Here’s a social media scenario that plays out all too often with organizations and campaigns: Two years and thousands of dollars of advertising have finally netted you a Facebook page with 100,000 likes. You stand back to admire your work, congratulate yourself and prepare to make your first post of the day.
You check back a couple hours later to see what kind of reaction you received and you’re met with a measly 70 likes and 13 shares. You’ve got the people. Why aren’t they interacting?
Countless organizations now have to look beyond the so-called “vanity metrics” and try to find ways to truly engage their audience. The number of likes your page gets on Facebook or the number of followers you can boast on Twitter isn’t the right measure of your social networking success. The true test is whether your social media channels can activate and engage your audience. Making it happen, however, isn’t an easy task.
The right philosophy
Think about a typical Facebook post. It might only be seen by 10 percent of those who already like your page. Throw into the mix the countless other posts your followers are being bombarded with and you’re faced with a huge barrier that minimizes interaction. If people aren’t seeing what you’re posting, you’ve cut of their ability to interact. And that only scratches the surface of the problem.
Your social media channels cannot engage in one way conversation, existing merely to push out information to large numbers of people. Social media pros dispense this advice all the time, but it still goes unheeded by far too many campaigns and organizations.
The richness of social media is found only when you engage in conversation that encourages interaction and interconnectivity. Asking for money, redirecting to your website, or simply posting articles should never be the extent of your campaign’s outreach on social media. It’s simply not the way to engage with people and might even irreparably harm your ability to communicate with your audience.
The Facebook newsfeed (where the majority of your followers will see your content) is designed around an algorithm that rewards pages that post consistent, meaningful content. If your audience is reacting to what you’re posting, Facebook is going to push it out to larger numbers of people. The inverse, however, is also true. If you consistently post things that get little to no interaction, Facebook will ensure that fewer and fewer people see your content, which will make it incredibly difficult to increase your visibility.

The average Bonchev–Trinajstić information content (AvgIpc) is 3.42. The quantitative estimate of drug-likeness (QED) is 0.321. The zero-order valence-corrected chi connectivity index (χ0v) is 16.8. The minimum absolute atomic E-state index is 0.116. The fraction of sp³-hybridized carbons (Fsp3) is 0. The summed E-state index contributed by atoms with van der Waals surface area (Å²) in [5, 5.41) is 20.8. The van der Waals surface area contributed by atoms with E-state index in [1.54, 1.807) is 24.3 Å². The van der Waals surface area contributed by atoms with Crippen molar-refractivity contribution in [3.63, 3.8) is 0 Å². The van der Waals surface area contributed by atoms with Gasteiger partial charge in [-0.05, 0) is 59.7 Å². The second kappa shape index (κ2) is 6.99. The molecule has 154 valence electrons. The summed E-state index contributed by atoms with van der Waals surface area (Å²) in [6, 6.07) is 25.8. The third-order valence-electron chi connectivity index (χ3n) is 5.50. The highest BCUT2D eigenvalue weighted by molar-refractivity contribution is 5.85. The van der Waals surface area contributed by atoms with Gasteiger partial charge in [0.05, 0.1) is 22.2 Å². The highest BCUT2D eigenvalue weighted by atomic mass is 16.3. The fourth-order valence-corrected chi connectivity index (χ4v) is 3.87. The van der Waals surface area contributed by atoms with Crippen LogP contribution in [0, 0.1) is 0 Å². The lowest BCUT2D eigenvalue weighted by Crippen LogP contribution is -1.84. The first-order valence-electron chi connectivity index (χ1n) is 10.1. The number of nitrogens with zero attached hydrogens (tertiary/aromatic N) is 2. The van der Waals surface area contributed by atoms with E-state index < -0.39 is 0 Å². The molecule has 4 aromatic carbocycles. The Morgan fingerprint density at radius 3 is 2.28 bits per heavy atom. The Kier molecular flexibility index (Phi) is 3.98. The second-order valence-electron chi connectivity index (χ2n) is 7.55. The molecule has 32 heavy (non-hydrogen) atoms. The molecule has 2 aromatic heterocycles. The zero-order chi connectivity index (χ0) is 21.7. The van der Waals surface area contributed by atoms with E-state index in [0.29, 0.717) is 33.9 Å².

Why quality matters
Realize that Facebook has its own goals. It wants people to remain on the site as long as possible and if you aren’t contributing to keeping people on the site, you’ll be pushed aside. The best way to make the Facebook algorithm work to your advantage, and subsequently get your audience engaged, is to provide high quality and visually stimulating content every day. This will prompt people to engage in the conversation, both on your page and by sharing with others.
It could be as simple as asking people to like your status if they agree, or share it if they’re outraged. Instead of linking an article or posting a generic status update, why not pair a powerful image with a call to action? Tap into your audience’s issue passion on hot button issues. Your page can provide them with a way of expressing that passion.
Social media posts must be designed to catch people’s attention when they scan their newsfeed. The image is vital. Images are the best way to get an idea to spread virally through Facebook, Twitter and other social media sites.
Take the now famous “four more years” picture that President Obama circulated on Twitter and Facebook. It easily and quickly broke the all-time record for the most shares and retweets. It was the perfect combination of everything you want in a post. It captured an emotional moment and had accompanying text that was simple, to the point and added real meaning to the photo.
Using images to convey ideas has been proven highly effective by a number of Facebook personalities. George Takei (famous for his role as Sulu in “Star Trek”) is the undisputed king of Facebook and has amassed several million followers by posting humorous images or memes and adding witty commentary to each photo. Political users have been slower to engage in the use of humor, but use of the tactic among even more stoic lawmakers has exploded more recently. Perhaps no one has used this strategy more effectively than Senate Minority Leader Mitch McConnell (R).
McConnell posted a gun control meme a few months ago —poking fun at Senate Majority Leader Harry Reid (D). It was met with such an incredible response that he started posting humorous images more often. Almost overnight the interactivity for his page more than doubled and suddenly people were paying more attention to his messaging.
Social media is still a relatively new phenomenon. The two largest social media platforms—Facebook and Twitter—are less than 10 years old. The playbook on how to interact with your followers is being rewritten every day.
So what can you do to stay ahead of the curve? The answer is pretty simple: research. Spend time on Facebook and Twitter discovering what goes viral and what happened to get it there. You won’t always be able to pinpoint why something did as well as it did but you’ll likely start to notice certain tactics and trends.
Make progress in that area and you’ll be well on your way to a bustling social media network that will help spread your message far and wide.
Aaron Windeknecht is the New Media Manager for Campaign Headquarters and creator of “The Comical Conservative” Facebook page.